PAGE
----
82% of city and county councils have now banned smoking from children’s playgrounds, according to a new study
A new report from The Institute of Public Health has found that 82% of local authorities have introduced smoke-free policies in children’s playgrounds.
‘Smoke-Free Spaces on the island of Ireland’ looks at the progress being made across the island of Ireland to develop tobacco-free workplaces, cars, health services and public places.
The data contained in the report shows a significant increase in the number and range of places implementing tobacco-free policies.
Speaking about the increase in city and county councils banning smoking, Director of Policy with the Institute of Public Health in Ireland, Dr Helen McAvoy said these latest developments will help to “reduce exposure to second hand smoke and to denormalise tobacco use for future generations”.
At present, all health service facilities in Northern Ireland and HSE acute hospitals in South have banned smoking on their campuses.
Almost 70% of primary care sites in the Republic of Ireland have also implemented a tobacco-free campus policy.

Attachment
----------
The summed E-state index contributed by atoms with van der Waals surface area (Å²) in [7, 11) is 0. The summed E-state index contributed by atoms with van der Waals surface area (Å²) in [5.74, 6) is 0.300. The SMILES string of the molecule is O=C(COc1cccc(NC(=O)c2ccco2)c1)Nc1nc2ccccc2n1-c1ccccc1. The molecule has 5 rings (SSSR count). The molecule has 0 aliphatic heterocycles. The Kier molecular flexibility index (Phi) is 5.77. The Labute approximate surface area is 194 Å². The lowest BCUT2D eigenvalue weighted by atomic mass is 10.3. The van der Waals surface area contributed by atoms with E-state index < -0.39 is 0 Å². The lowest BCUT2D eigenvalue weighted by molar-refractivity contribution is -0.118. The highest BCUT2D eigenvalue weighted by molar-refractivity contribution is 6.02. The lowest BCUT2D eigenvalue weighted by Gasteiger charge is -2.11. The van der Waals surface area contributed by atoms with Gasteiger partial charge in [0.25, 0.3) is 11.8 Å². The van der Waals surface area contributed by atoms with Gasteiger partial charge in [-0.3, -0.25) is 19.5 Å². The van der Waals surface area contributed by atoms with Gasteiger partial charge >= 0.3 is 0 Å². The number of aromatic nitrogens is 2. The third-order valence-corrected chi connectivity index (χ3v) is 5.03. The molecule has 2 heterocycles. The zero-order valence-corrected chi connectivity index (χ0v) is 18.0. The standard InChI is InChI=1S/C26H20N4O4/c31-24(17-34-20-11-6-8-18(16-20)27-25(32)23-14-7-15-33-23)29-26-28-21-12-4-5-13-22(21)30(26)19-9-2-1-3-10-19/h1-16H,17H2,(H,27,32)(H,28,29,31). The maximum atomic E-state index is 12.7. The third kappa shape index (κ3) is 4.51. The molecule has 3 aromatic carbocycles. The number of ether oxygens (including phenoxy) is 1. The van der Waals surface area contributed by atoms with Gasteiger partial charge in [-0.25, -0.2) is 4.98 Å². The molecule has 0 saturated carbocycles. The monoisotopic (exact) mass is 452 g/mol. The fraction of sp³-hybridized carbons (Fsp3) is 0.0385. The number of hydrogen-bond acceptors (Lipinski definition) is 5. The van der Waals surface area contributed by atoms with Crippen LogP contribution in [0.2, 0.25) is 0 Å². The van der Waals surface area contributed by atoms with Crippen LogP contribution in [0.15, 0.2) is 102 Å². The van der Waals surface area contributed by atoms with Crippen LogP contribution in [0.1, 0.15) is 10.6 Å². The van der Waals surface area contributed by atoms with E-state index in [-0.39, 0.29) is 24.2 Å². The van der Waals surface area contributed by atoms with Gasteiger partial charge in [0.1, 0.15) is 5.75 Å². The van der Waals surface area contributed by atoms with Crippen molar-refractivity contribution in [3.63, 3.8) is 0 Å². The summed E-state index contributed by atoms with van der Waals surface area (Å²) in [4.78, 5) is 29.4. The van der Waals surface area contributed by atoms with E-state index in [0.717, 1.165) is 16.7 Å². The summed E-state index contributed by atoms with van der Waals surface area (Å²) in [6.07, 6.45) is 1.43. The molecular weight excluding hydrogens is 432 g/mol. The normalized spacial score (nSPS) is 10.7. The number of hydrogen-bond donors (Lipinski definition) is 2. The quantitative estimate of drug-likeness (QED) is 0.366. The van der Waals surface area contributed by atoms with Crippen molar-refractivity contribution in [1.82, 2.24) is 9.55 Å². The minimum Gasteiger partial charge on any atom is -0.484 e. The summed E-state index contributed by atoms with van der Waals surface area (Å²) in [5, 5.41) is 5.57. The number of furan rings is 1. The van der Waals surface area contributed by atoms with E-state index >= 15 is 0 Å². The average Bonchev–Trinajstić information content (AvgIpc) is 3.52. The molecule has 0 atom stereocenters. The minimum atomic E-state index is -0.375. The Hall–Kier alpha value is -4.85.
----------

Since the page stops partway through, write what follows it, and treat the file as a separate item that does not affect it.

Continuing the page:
The Department of Health and the Department of Children and Youth Affairs both recently adopted a smoke-free campus policy for their buildings and grounds.
Currently there is no particular legislation governing open spaces at sports stadiums, however, indoor areas would be classed as work-places and therefore come under the smoke-free workplace laws implemented in 2004.
Speaking on Newstalk Breakfast this morning, Dr Helen McAvoy explained that several stadiums have introduced their own policies.
The Aviva Stadium, in Dublin and the Kingspan Stadium in Belfast are smoke-free, while there is a partial free policy within Croke Park.
All French stadiums being used in Euro 2016 are also smoke-free.
A new law prohibiting smoking in cars came into effect in the Republic of Ireland in January 2016.
Prior to the introduction of the legislation, 20% of children and young people aged 10-17 years were exposed to second-hand smoke in cars in 2014, with 16% saying that adults were allowed to smoke in the family car as long as the window was down.
Dr. Helen McAvoy hopes follow-up studies will show a decrease since the introduction of the new laws.
Who enforces the rules?
In terms of policing the laws surrounding smoke-free cars, Dr. McAvoy says Gardaí have a role in the enforcement as the offence comes with a fixed penalty fine.
“In regards to the playgrounds and sports stadia there is no particular role for enforcement,” she said, “but it becomes self-regulating over time the same as it has been in the workplace.”
“Studies in Northern Ireland show that up until very recently people are quite willing to challenge somebody if they find them smoking in a place where they’re not meant to.”